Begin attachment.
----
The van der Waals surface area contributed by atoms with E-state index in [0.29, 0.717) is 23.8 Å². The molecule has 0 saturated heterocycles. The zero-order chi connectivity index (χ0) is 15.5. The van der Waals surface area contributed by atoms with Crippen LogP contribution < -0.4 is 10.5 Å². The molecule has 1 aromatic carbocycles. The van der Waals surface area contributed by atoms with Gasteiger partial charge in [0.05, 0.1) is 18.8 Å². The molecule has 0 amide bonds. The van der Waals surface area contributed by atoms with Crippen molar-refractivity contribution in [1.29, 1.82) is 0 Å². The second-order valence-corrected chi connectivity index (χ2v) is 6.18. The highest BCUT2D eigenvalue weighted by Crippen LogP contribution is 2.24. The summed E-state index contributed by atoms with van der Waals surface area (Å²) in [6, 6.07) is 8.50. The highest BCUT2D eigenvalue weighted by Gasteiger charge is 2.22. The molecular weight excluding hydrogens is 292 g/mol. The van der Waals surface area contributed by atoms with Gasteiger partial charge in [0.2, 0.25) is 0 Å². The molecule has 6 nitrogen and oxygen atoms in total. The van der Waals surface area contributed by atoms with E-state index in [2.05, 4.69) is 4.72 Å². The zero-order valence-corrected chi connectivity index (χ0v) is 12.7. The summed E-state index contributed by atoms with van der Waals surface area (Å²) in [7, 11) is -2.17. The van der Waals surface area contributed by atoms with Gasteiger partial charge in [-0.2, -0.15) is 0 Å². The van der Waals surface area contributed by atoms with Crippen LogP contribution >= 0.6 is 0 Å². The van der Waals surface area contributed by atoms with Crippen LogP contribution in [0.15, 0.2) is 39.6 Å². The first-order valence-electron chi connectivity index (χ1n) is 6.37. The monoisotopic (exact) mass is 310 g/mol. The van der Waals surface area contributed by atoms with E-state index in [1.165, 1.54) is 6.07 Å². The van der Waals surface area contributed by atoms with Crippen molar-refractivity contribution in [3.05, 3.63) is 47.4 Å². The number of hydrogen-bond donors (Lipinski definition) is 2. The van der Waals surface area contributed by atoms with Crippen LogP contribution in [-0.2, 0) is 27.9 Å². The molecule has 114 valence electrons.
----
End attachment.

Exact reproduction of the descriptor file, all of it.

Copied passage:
The van der Waals surface area contributed by atoms with E-state index in [0.29, 0.717) is 23.8 Å². The molecule has 0 saturated heterocycles. The zero-order chi connectivity index (χ0) is 15.5. The van der Waals surface area contributed by atoms with Crippen LogP contribution < -0.4 is 10.5 Å². The molecule has 1 aromatic carbocycles. The van der Waals surface area contributed by atoms with Gasteiger partial charge in [0.05, 0.1) is 18.8 Å². The molecule has 0 amide bonds. The van der Waals surface area contributed by atoms with Crippen molar-refractivity contribution in [1.29, 1.82) is 0 Å². The second-order valence-corrected chi connectivity index (χ2v) is 6.18. The highest BCUT2D eigenvalue weighted by Crippen LogP contribution is 2.24. The summed E-state index contributed by atoms with van der Waals surface area (Å²) in [6, 6.07) is 8.50. The highest BCUT2D eigenvalue weighted by Gasteiger charge is 2.22. The molecular weight excluding hydrogens is 292 g/mol. The van der Waals surface area contributed by atoms with Gasteiger partial charge in [0.2, 0.25) is 0 Å². The molecule has 6 nitrogen and oxygen atoms in total. The van der Waals surface area contributed by atoms with E-state index in [2.05, 4.69) is 4.72 Å². The zero-order valence-corrected chi connectivity index (χ0v) is 12.7. The summed E-state index contributed by atoms with van der Waals surface area (Å²) in [7, 11) is -2.17. The van der Waals surface area contributed by atoms with Gasteiger partial charge in [-0.2, -0.15) is 0 Å². The van der Waals surface area contributed by atoms with Crippen LogP contribution >= 0.6 is 0 Å². The van der Waals surface area contributed by atoms with Crippen LogP contribution in [0.15, 0.2) is 39.6 Å². The first-order valence-electron chi connectivity index (χ1n) is 6.37. The monoisotopic (exact) mass is 310 g/mol. The van der Waals surface area contributed by atoms with E-state index in [1.165, 1.54) is 6.07 Å². The van der Waals surface area contributed by atoms with Crippen molar-refractivity contribution in [3.05, 3.63) is 47.4 Å². The number of hydrogen-bond donors (Lipinski definition) is 2. The van der Waals surface area contributed by atoms with Crippen LogP contribution in [-0.2, 0) is 27.9 Å². The molecule has 114 valence electrons.